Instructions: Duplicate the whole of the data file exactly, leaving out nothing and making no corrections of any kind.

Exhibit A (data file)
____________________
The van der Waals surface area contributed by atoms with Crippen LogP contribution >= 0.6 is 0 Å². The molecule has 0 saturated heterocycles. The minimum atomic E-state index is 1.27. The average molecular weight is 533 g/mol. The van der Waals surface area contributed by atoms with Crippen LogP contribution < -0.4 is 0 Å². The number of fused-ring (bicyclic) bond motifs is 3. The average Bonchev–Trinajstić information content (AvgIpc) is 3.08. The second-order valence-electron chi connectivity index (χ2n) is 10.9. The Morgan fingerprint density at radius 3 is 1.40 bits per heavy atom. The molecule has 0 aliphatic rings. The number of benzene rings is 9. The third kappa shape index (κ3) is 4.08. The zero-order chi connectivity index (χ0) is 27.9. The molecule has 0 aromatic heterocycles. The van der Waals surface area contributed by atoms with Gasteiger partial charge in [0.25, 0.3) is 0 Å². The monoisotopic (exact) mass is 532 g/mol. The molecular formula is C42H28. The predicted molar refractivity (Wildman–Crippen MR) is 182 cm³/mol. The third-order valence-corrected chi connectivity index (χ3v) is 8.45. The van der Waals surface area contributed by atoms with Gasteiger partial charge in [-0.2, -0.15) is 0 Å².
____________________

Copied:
The van der Waals surface area contributed by atoms with Crippen LogP contribution >= 0.6 is 0 Å². The molecule has 0 saturated heterocycles. The minimum atomic E-state index is 1.27. The average molecular weight is 533 g/mol. The van der Waals surface area contributed by atoms with Crippen LogP contribution < -0.4 is 0 Å². The number of fused-ring (bicyclic) bond motifs is 3. The average Bonchev–Trinajstić information content (AvgIpc) is 3.08. The second-order valence-electron chi connectivity index (χ2n) is 10.9. The Morgan fingerprint density at radius 3 is 1.40 bits per heavy atom. The molecule has 0 aliphatic rings. The number of benzene rings is 9. The third kappa shape index (κ3) is 4.08. The zero-order chi connectivity index (χ0) is 27.9. The molecule has 0 aromatic heterocycles. The van der Waals surface area contributed by atoms with Gasteiger partial charge in [0.25, 0.3) is 0 Å². The monoisotopic (exact) mass is 532 g/mol. The molecular formula is C42H28. The predicted molar refractivity (Wildman–Crippen MR) is 182 cm³/mol. The third-order valence-corrected chi connectivity index (χ3v) is 8.45. The van der Waals surface area contributed by atoms with Gasteiger partial charge in [-0.2, -0.15) is 0 Å².